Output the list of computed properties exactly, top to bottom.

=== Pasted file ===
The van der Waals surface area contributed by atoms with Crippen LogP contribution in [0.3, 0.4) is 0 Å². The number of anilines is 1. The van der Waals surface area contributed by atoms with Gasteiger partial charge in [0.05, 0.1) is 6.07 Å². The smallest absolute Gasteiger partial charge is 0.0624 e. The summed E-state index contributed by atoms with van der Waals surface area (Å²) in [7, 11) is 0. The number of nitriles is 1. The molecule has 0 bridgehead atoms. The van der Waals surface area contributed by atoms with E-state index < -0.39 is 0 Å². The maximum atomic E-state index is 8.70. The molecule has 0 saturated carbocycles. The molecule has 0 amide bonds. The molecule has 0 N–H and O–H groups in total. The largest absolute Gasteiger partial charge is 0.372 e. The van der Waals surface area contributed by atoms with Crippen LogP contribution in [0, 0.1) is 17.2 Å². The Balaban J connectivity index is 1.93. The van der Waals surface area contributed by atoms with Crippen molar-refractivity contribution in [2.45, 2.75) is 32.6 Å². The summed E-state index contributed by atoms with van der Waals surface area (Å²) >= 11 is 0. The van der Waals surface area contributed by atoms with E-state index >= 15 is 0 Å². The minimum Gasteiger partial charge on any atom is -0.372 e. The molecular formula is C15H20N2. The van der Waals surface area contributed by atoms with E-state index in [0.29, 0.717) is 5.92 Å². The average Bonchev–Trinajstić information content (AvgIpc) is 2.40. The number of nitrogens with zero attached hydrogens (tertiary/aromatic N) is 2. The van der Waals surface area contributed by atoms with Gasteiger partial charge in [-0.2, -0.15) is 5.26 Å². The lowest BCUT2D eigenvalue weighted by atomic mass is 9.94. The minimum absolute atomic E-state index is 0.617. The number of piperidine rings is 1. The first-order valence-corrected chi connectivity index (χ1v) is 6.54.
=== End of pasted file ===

The van der Waals surface area contributed by atoms with Crippen LogP contribution in [0.3, 0.4) is 0 Å². The number of anilines is 1. The van der Waals surface area contributed by atoms with Gasteiger partial charge in [0.05, 0.1) is 6.07 Å². The smallest absolute Gasteiger partial charge is 0.0624 e. The summed E-state index contributed by atoms with van der Waals surface area (Å²) in [7, 11) is 0. The number of nitriles is 1. The molecule has 0 bridgehead atoms. The van der Waals surface area contributed by atoms with E-state index < -0.39 is 0 Å². The maximum atomic E-state index is 8.70. The molecule has 0 saturated carbocycles. The molecule has 0 amide bonds. The molecule has 0 N–H and O–H groups in total. The largest absolute Gasteiger partial charge is 0.372 e. The van der Waals surface area contributed by atoms with Crippen LogP contribution in [0, 0.1) is 17.2 Å². The Balaban J connectivity index is 1.93. The van der Waals surface area contributed by atoms with Crippen molar-refractivity contribution in [2.45, 2.75) is 32.6 Å². The summed E-state index contributed by atoms with van der Waals surface area (Å²) >= 11 is 0. The van der Waals surface area contributed by atoms with E-state index >= 15 is 0 Å². The minimum Gasteiger partial charge on any atom is -0.372 e. The molecular formula is C15H20N2. The van der Waals surface area contributed by atoms with E-state index in [0.29, 0.717) is 5.92 Å². The average Bonchev–Trinajstić information content (AvgIpc) is 2.40. The number of nitrogens with zero attached hydrogens (tertiary/aromatic N) is 2. The van der Waals surface area contributed by atoms with Gasteiger partial charge in [-0.2, -0.15) is 5.26 Å². The lowest BCUT2D eigenvalue weighted by atomic mass is 9.94. The minimum absolute atomic E-state index is 0.617. The number of piperidine rings is 1. The first-order valence-corrected chi connectivity index (χ1v) is 6.54.